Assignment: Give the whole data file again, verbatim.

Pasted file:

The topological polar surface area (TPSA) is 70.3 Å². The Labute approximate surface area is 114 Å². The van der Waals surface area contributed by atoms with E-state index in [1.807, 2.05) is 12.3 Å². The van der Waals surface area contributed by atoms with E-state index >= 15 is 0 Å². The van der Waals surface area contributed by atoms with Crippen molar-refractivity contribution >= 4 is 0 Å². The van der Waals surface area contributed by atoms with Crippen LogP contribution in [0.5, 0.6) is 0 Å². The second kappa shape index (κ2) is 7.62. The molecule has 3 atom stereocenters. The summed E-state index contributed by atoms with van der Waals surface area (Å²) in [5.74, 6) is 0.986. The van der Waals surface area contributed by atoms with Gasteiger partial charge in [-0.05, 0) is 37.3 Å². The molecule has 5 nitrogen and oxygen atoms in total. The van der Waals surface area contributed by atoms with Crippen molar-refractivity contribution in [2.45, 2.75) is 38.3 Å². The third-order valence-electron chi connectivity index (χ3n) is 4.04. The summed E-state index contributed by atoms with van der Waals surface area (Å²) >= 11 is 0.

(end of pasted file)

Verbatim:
The topological polar surface area (TPSA) is 70.3 Å². The Labute approximate surface area is 114 Å². The van der Waals surface area contributed by atoms with E-state index in [1.807, 2.05) is 12.3 Å². The van der Waals surface area contributed by atoms with E-state index >= 15 is 0 Å². The van der Waals surface area contributed by atoms with Crippen molar-refractivity contribution >= 4 is 0 Å². The van der Waals surface area contributed by atoms with Crippen LogP contribution in [0.5, 0.6) is 0 Å². The second kappa shape index (κ2) is 7.62. The molecule has 3 atom stereocenters. The summed E-state index contributed by atoms with van der Waals surface area (Å²) in [5.74, 6) is 0.986. The van der Waals surface area contributed by atoms with Gasteiger partial charge in [-0.05, 0) is 37.3 Å². The molecule has 5 nitrogen and oxygen atoms in total. The van der Waals surface area contributed by atoms with Crippen molar-refractivity contribution in [2.45, 2.75) is 38.3 Å². The third-order valence-electron chi connectivity index (χ3n) is 4.04. The summed E-state index contributed by atoms with van der Waals surface area (Å²) >= 11 is 0.